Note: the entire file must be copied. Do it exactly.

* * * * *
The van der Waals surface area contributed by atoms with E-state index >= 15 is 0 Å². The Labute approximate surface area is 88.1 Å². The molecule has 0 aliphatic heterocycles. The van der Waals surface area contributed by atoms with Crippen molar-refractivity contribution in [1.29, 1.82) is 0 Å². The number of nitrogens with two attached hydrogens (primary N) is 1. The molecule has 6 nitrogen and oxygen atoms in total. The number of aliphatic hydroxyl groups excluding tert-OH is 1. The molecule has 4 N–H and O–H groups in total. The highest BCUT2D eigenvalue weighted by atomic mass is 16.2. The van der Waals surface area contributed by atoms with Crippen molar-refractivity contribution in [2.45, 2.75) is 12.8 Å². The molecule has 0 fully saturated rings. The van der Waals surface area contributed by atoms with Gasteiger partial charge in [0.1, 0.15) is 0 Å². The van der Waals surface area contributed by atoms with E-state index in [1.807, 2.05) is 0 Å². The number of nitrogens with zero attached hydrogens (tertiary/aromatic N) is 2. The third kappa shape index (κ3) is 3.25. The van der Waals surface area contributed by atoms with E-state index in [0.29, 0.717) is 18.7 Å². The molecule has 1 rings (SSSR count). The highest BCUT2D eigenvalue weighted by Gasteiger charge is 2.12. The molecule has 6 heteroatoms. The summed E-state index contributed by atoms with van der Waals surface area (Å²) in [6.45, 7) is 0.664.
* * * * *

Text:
The van der Waals surface area contributed by atoms with E-state index >= 15 is 0 Å². The Labute approximate surface area is 88.1 Å². The molecule has 0 aliphatic heterocycles. The van der Waals surface area contributed by atoms with Crippen molar-refractivity contribution in [1.29, 1.82) is 0 Å². The number of nitrogens with two attached hydrogens (primary N) is 1. The molecule has 6 nitrogen and oxygen atoms in total. The number of aliphatic hydroxyl groups excluding tert-OH is 1. The molecule has 4 N–H and O–H groups in total. The highest BCUT2D eigenvalue weighted by atomic mass is 16.2. The van der Waals surface area contributed by atoms with Crippen molar-refractivity contribution in [2.45, 2.75) is 12.8 Å². The molecule has 0 fully saturated rings. The van der Waals surface area contributed by atoms with Gasteiger partial charge in [0.1, 0.15) is 0 Å². The van der Waals surface area contributed by atoms with E-state index in [1.807, 2.05) is 0 Å². The number of nitrogens with zero attached hydrogens (tertiary/aromatic N) is 2. The third kappa shape index (κ3) is 3.25. The van der Waals surface area contributed by atoms with E-state index in [0.29, 0.717) is 18.7 Å². The molecule has 1 rings (SSSR count). The highest BCUT2D eigenvalue weighted by Gasteiger charge is 2.12. The molecule has 6 heteroatoms. The summed E-state index contributed by atoms with van der Waals surface area (Å²) in [6.45, 7) is 0.664.